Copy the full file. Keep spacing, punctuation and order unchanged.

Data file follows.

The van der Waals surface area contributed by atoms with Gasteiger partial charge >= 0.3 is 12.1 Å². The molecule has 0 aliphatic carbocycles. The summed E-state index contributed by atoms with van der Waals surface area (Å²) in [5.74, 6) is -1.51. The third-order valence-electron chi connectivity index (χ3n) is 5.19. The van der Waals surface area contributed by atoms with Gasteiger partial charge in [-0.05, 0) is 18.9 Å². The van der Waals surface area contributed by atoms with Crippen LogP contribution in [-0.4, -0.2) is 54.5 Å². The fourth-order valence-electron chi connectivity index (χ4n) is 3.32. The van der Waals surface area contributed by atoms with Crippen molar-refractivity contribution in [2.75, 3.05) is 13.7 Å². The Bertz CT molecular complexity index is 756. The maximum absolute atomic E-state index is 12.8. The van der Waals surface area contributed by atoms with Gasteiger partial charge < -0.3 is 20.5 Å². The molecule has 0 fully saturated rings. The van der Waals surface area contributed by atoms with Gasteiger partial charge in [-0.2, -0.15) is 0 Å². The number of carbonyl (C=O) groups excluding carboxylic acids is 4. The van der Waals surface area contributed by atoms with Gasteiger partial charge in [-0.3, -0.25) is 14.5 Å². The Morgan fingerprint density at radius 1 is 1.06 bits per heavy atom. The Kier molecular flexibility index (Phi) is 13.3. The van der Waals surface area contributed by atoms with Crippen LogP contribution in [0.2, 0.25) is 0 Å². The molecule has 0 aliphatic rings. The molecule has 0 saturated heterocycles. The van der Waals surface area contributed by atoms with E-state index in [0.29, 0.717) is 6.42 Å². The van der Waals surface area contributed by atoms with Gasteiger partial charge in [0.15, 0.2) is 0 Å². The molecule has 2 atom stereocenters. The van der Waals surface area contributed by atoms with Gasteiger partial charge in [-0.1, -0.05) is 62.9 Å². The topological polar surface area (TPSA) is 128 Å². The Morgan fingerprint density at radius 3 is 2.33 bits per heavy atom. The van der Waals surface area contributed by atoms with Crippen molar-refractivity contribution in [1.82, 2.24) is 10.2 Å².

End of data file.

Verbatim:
The van der Waals surface area contributed by atoms with Gasteiger partial charge >= 0.3 is 12.1 Å². The molecule has 0 aliphatic carbocycles. The summed E-state index contributed by atoms with van der Waals surface area (Å²) in [5.74, 6) is -1.51. The third-order valence-electron chi connectivity index (χ3n) is 5.19. The van der Waals surface area contributed by atoms with Gasteiger partial charge in [-0.05, 0) is 18.9 Å². The van der Waals surface area contributed by atoms with Crippen LogP contribution in [-0.4, -0.2) is 54.5 Å². The fourth-order valence-electron chi connectivity index (χ4n) is 3.32. The van der Waals surface area contributed by atoms with Crippen molar-refractivity contribution in [2.75, 3.05) is 13.7 Å². The Bertz CT molecular complexity index is 756. The maximum absolute atomic E-state index is 12.8. The van der Waals surface area contributed by atoms with Gasteiger partial charge < -0.3 is 20.5 Å². The molecule has 0 fully saturated rings. The van der Waals surface area contributed by atoms with Gasteiger partial charge in [-0.2, -0.15) is 0 Å². The number of carbonyl (C=O) groups excluding carboxylic acids is 4. The van der Waals surface area contributed by atoms with Gasteiger partial charge in [-0.3, -0.25) is 14.5 Å². The Morgan fingerprint density at radius 1 is 1.06 bits per heavy atom. The Kier molecular flexibility index (Phi) is 13.3. The van der Waals surface area contributed by atoms with Crippen LogP contribution in [0.2, 0.25) is 0 Å². The molecule has 0 aliphatic rings. The molecule has 0 saturated heterocycles. The van der Waals surface area contributed by atoms with E-state index in [0.29, 0.717) is 6.42 Å². The van der Waals surface area contributed by atoms with Gasteiger partial charge in [0.15, 0.2) is 0 Å². The molecule has 2 atom stereocenters. The van der Waals surface area contributed by atoms with Gasteiger partial charge in [-0.1, -0.05) is 62.9 Å². The topological polar surface area (TPSA) is 128 Å². The Morgan fingerprint density at radius 3 is 2.33 bits per heavy atom. The van der Waals surface area contributed by atoms with Crippen molar-refractivity contribution in [1.82, 2.24) is 10.2 Å².